When people gather to drink mate (mah-tay) something magical happens. It is a simple, humble, daily custom and yet it has all the characteristics of a ceremony.
Like any other ceremony it has its rites which have to be carefully performed in the same way, day after day. It is a moment of leisure with friends and family. In the country, the gauchos sit together around the fogón (the campfire), sipping their mate after a long day's work. Tiredness breeds silence and silently the mate circles from hand to hand. And then, slowly, conversation starts, people come closer together, confidences are exchanged.
"We gathered 'round the camp-fire and the mate started making its visits."- Ricardo Guiraldes, Don Segundo Sombra, 1926
The mate ceremony resembles the American rite of the calumet, the pipe of peace. There too, the pipe goes from hand to hand, completing the circle, offering hospitality and goodwill.
Mate is drunk by everybody: it is drunk by the trucker and his companion in the loneliness of the long, never-ending routes (they use a vessel with a wide mouth into which it is easy to pour the hot water in spite of the jolts along the track); by students, when studying; by workers during their midday rest; at home for breakfast or on any other occasion, rain or shine, in summer or in winter.
"I reached the place of our bivouac by sunset, and drinking much mate, soon made up my bed for the night. The wind was very strong and cold, but I never slept more comfortably."- Charles Darwin, Voyage of the Beagle, 1836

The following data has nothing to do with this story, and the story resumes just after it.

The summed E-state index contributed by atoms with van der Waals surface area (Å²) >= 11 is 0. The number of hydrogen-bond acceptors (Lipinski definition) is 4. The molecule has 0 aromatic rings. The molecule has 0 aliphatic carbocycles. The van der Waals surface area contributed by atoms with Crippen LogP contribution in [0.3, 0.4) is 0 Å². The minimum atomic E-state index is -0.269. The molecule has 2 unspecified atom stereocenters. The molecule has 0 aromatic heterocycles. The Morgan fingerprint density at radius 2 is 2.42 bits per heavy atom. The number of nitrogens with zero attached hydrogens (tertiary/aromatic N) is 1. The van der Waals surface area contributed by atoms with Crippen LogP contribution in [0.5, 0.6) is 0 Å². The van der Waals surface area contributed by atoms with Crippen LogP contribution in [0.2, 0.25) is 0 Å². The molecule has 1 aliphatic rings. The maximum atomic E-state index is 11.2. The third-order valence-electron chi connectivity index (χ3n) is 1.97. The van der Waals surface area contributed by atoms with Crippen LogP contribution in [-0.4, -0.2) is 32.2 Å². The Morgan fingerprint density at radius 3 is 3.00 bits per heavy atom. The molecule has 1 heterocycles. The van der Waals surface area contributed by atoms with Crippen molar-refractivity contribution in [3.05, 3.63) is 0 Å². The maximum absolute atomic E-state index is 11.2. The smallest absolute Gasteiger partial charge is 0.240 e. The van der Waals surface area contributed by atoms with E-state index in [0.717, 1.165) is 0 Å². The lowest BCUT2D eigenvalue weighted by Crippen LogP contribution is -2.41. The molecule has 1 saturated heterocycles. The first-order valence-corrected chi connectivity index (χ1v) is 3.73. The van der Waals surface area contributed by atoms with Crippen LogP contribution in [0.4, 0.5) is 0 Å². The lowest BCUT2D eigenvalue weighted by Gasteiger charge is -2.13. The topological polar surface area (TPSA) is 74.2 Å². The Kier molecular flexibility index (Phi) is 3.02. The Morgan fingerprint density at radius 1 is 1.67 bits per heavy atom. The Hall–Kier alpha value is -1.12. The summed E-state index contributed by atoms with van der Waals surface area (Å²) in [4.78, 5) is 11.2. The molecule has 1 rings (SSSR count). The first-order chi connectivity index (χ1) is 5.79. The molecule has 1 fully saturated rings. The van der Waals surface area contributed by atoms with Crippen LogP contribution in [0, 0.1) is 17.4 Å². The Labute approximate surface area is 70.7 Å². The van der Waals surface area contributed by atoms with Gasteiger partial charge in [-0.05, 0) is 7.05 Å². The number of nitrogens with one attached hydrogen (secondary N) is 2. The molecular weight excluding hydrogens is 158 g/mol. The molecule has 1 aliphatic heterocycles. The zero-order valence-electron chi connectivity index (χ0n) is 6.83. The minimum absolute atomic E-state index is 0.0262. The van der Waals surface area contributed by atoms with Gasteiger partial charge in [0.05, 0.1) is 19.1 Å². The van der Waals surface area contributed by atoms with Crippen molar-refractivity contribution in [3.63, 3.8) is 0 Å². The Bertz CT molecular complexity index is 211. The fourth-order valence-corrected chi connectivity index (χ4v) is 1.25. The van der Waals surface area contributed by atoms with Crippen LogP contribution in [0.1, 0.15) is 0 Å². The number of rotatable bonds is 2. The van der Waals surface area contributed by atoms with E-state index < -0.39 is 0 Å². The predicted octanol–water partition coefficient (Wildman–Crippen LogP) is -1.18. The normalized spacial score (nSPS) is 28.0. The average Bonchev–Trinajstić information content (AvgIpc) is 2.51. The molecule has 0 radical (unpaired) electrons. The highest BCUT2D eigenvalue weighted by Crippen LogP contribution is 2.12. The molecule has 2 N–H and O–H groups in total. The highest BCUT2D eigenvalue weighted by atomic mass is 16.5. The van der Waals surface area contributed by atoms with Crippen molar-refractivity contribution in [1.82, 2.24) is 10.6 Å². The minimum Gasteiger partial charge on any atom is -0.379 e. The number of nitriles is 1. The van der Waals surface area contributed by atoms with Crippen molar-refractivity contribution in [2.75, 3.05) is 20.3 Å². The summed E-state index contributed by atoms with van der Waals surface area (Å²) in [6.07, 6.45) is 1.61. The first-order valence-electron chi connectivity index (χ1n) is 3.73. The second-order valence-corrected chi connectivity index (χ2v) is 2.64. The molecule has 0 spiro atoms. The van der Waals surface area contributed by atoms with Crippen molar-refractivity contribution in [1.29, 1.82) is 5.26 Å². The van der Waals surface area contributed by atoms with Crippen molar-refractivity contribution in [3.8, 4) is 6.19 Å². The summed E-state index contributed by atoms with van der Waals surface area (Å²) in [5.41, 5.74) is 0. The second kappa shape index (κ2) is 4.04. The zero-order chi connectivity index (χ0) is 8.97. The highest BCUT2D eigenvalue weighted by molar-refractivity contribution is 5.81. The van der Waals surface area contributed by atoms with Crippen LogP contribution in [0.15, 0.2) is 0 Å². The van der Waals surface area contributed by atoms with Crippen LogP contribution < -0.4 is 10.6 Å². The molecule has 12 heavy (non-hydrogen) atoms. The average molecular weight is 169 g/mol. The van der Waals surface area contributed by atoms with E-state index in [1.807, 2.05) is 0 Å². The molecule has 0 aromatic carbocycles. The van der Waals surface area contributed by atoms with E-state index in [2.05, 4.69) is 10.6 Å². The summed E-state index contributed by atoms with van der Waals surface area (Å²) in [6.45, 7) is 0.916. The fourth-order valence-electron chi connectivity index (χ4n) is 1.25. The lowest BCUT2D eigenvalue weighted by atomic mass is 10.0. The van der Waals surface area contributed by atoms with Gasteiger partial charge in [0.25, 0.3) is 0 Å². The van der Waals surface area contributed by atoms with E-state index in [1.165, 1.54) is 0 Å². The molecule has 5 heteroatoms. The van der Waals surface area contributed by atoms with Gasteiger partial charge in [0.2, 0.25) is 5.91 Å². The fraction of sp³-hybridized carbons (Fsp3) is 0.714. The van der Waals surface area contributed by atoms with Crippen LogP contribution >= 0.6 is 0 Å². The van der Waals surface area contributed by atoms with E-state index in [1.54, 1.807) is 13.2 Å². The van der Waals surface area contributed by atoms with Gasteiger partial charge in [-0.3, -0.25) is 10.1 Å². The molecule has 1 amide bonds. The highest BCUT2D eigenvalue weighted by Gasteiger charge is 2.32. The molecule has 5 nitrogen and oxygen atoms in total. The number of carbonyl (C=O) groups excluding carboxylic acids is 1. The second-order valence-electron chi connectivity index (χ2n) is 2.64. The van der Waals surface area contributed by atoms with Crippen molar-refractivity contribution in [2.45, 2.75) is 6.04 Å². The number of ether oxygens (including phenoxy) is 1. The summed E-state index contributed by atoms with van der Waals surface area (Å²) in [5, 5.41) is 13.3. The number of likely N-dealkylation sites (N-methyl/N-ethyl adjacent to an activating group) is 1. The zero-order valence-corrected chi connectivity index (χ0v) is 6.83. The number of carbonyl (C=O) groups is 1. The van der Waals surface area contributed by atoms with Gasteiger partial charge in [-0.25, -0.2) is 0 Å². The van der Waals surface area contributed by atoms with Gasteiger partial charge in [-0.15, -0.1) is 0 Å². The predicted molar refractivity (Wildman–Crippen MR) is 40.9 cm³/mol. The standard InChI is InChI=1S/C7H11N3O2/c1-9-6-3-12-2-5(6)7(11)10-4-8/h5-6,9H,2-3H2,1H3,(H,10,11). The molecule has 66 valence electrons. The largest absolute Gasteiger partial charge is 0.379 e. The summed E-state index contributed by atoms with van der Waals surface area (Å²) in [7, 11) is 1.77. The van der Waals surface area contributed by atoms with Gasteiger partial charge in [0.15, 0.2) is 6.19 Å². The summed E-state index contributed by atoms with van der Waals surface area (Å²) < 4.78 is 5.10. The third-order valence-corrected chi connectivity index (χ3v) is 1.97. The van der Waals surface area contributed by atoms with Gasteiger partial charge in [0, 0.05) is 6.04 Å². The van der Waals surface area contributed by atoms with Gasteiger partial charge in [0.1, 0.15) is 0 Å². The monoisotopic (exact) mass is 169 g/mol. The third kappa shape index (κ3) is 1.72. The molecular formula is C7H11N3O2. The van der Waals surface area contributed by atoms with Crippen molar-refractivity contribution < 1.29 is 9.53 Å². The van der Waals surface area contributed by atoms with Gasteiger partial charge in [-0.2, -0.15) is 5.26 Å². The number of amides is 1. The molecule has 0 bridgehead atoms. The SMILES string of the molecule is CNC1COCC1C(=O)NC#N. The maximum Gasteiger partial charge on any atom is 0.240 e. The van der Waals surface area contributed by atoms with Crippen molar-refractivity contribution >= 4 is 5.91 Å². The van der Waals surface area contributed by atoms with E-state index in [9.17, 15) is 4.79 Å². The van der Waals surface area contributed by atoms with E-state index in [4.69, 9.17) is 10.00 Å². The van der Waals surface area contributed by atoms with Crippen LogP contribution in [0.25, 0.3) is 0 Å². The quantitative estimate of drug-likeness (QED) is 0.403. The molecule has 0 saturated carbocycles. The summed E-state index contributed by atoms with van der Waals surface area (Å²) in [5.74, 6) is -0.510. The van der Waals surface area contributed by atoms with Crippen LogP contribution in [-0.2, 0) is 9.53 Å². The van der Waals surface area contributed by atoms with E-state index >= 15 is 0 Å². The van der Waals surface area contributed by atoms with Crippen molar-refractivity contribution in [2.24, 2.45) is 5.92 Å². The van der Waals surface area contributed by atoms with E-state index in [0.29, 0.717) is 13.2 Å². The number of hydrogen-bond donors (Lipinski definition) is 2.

The Word Mate
The Guaraní Indians, who live in the northern part of Argentina and the south of Paraguay and who taught the Spanish conquerors to drink mate, call the gourd the vessel from which mate is drunk-caáiguá. The Quechua Indians who live in what is today Bolivia, Peru and northern Argentina call it mati. The Spaniards adopted this word to call not only the vessel but also the tea-like beverage which is prepared with yerba, the dried leaves of an evergreen tree found in that region which was call caá by the Indians.
The mate most commonly used, is a gourd, of the Lagenaria Vulgaris, a climbing plant, which grows in the same region as yerba mate. The gourd is put to dry and hollowed out. It can have several forms; poro, which has the form of a pear; galleta, which means cracker because it is flat and round. The poro is used for sweet mate, the galleta for cimarrón. In order to identify their own mate, the Indians and then the Spaniards started carving their names on it or they painted the mate. They also covered the mate with leather to protect it, especially in those provinces where it was difficult to get a gourd. When the mate became a luxury good, the silversmiths started ornamenting it with all sorts of decorations. The whole vessel was then made of silver, keeping the form of the original gourd. Since the mate cannot always stand by itself, the silversmiths created beautiful bases for them. Old mates are rare and collectors are after them, especially after those made of silver, but the genuine mate drinker prefers his gourds to a silver mate because he says that a well "cured" mate contributes to the good taste of his drink.
"The Mate," Monica Gloria Hoss de le Comte ©1999 (Maizal Ediciones, August 2001)